Conflicts between feeding and reproduction in amphibious snakes (sea kraits, Laticauda spp.)

François Brischoux*, Xavier Bonnet, Richard Shine

*Corresponding author for this work

Research output: Contribution to journalArticlepeer-review

27 Citations (Scopus)


If reproduction impairs an organism's ability to perform other fitness-related activities, natural selection may favour behavioural adjustments to minimize these conflicts. This is presumably the reason why many animals are anorexic during the breeding season. We studied amphibious sea snakes, a group whose ecology facilitates teasing apart the causal links between reproduction and feeding. In both Laticauda laticaudata and L. saintgironsi in New Caledonia, adult females cease feeding as their eggs develop. The advantages of foregoing feeding do not relate to thermoregulation (because foraging does not entail lower body temperatures), nor are they attributable to physical constraints on abdominal volume (because in a snake's linear body, there is little overlap between the stomach and the oviducts). Instead, female sea kraits appear to cease feeding because their bodily distension impedes locomotor ability, rendering them less effective at foraging and more vulnerable to aquatic predators.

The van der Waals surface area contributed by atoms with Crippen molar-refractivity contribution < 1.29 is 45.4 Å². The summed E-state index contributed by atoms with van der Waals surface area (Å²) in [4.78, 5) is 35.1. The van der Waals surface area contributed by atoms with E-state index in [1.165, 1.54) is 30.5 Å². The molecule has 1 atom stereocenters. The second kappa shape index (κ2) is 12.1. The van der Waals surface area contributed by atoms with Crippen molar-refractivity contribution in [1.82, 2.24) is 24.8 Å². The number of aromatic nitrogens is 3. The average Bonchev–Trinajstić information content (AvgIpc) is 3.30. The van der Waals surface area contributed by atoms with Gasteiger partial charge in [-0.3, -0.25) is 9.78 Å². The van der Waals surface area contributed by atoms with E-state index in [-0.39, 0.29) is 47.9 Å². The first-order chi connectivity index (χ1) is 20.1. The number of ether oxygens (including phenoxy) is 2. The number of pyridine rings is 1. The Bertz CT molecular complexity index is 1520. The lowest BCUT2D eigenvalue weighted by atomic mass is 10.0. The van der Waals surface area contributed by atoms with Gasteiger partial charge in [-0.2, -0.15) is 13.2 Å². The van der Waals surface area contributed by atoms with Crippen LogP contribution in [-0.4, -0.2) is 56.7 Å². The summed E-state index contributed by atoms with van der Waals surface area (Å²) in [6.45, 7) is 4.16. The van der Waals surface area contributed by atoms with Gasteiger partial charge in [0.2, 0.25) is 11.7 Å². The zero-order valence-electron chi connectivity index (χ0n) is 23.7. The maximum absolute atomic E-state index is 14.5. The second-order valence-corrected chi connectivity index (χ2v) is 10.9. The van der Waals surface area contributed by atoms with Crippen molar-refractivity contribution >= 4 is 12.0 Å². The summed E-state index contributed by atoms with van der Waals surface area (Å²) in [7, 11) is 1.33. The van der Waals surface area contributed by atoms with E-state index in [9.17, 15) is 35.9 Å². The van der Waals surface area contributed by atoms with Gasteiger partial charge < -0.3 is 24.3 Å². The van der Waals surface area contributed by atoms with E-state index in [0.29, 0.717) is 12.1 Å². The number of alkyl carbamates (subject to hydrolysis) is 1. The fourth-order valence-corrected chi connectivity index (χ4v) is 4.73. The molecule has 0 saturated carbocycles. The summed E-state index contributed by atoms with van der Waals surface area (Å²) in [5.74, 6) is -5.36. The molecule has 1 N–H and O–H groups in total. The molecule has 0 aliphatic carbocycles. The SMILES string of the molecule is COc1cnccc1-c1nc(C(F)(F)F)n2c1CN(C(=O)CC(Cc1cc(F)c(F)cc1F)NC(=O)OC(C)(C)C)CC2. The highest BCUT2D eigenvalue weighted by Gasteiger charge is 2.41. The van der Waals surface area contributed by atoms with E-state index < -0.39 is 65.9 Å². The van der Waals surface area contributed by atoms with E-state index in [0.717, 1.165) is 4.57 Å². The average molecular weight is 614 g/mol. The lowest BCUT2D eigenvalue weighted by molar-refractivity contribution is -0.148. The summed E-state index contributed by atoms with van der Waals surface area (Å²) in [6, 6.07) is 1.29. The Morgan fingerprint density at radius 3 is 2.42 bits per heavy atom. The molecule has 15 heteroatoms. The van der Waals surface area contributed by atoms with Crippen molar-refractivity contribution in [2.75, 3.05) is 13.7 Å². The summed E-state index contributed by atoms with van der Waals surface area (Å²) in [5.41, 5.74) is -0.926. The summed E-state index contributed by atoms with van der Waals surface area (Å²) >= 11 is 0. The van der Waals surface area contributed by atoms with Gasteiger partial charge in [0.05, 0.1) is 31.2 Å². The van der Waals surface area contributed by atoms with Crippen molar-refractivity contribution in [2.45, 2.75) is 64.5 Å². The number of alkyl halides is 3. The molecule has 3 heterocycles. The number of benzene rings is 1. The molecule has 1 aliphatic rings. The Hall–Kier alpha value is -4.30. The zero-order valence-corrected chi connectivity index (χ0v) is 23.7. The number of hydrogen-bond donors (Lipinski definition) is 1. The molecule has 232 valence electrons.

Original languageEnglish
Pages (from-to)46-52
Number of pages7
JournalAustral Ecology
Issue number1
Publication statusPublished - Feb 2011
Externally publishedYes


  • anorexia
  • bodily distension
  • reproduction
  • sea snake


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